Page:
Decided: December 17, 1973.
IN THE MATTER OF MICHAEL CALLAN, HARRIS DAVID AND GERALD CLARK, CHARGED WITH CONTEMPT OF COURT
Leonard, Allcorn and Crahay.
[126 NJSuper Page 104]
Appellants, all members of the bar, appeal from a judgment of conviction of contempt of court, from the trial court's denial of their motion to vacate the judgment and from the sentences imposed. Each was sentenced to 30 days in the county jail, which sentence was suspended and each was placed on one year's probation and fined $500.
Appellants raise the following legal contentions:
I -- They were denied fundamental procedural due process in that they were never apprised with sufficient certainty of the nature and cause of the accusation against them.
II -- They were denied their right not to be proceeded against summarily for contempt except by a member of the judiciary.
III -- Assuming that the charge tried by the prosecutor was properly within the order to show cause then the trial court had no jurisdiction in the matter because the prosecutor charged nothing more than a violation by an attorney of a disciplinary rule.
[126 NJSuper Page 105]
IV -- The State failed to charge an offense under the summary contempt power as defined by In Re Szczepanik, 37 N.J. 503 (1962).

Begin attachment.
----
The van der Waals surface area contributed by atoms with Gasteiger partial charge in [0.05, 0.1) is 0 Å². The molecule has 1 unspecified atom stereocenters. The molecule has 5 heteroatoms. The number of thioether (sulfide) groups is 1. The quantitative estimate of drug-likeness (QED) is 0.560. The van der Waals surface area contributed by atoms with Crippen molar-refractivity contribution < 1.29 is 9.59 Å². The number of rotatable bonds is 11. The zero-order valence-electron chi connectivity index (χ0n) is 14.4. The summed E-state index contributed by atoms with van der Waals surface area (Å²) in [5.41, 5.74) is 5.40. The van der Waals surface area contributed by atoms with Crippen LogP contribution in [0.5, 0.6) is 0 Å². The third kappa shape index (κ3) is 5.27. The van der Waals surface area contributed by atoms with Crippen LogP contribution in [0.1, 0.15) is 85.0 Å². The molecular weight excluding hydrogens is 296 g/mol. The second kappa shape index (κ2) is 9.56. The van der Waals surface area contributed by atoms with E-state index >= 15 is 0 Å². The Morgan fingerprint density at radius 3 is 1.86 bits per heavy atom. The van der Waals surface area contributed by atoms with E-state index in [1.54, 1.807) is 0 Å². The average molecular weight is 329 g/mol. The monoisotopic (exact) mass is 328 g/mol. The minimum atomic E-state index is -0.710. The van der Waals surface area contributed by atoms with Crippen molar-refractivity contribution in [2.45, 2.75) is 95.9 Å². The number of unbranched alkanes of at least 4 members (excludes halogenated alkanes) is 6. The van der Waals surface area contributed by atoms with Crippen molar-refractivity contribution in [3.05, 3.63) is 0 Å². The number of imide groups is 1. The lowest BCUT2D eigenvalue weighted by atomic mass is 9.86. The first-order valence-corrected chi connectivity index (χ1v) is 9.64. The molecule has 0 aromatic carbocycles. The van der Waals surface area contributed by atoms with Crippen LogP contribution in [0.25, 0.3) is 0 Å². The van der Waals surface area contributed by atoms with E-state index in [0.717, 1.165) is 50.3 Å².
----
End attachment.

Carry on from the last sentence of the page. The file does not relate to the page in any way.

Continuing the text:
V -- The trial court committed prejudicial error by applying a definition of the offense of contempt manifestly erroneous under State law.
VI -- The substantive common law standard for the offense of contempt is vague and indefinite in violation of the due process clause of the Fourteenth Amendment.
VII -- They fully complied with the disciplinary rules.
VIII -- If their professional conduct was in compliance with the disciplinary rules, then they could not properly be convicted for contempt on the basis of such conduct consistent with the due process clause of the Fourteenth Amendment.
IX -- They cannot properly be convicted of contempt of court for failure to disclose information which they had a legal obligation not to disclose.
X -- The evidence adduced in this case does not disclose a contempt.
XI -- If this court finds appellants guilty of contempt, a sentence less harsh than that imposed below is appropriate.
We conclude that all of the above contentions and the arguments raised in support thereof, including the similar points urged in the amicus curiae brief of the Public Defender, are without merit.
Pursuant to our appellate responsibility, we have reviewed the evidence herein de novo on the record. We concur in the legal and factual findings below, as well as the determination of the guilt of each of the defendants of contempt of court beyond a reasonable doubt. The record clearly establishes that defendants each had notice of the wrongful diversion of the funds approximately 36 hours before the November 17, 1972 court hearing and were authorized by their clients to disclose the same at least 24 hours before that hearing.
[126 NJSuper Page 106]
Further, upon the whole record, we agree with the sentence imposed on each by the trial court and those sentences are herewith incorporated by reference into this determination. See Bd. of Ed. of Newark v. Newark Teachers Union, 114 N.J. Super. 306, 316, 318 (App. Div. 1971).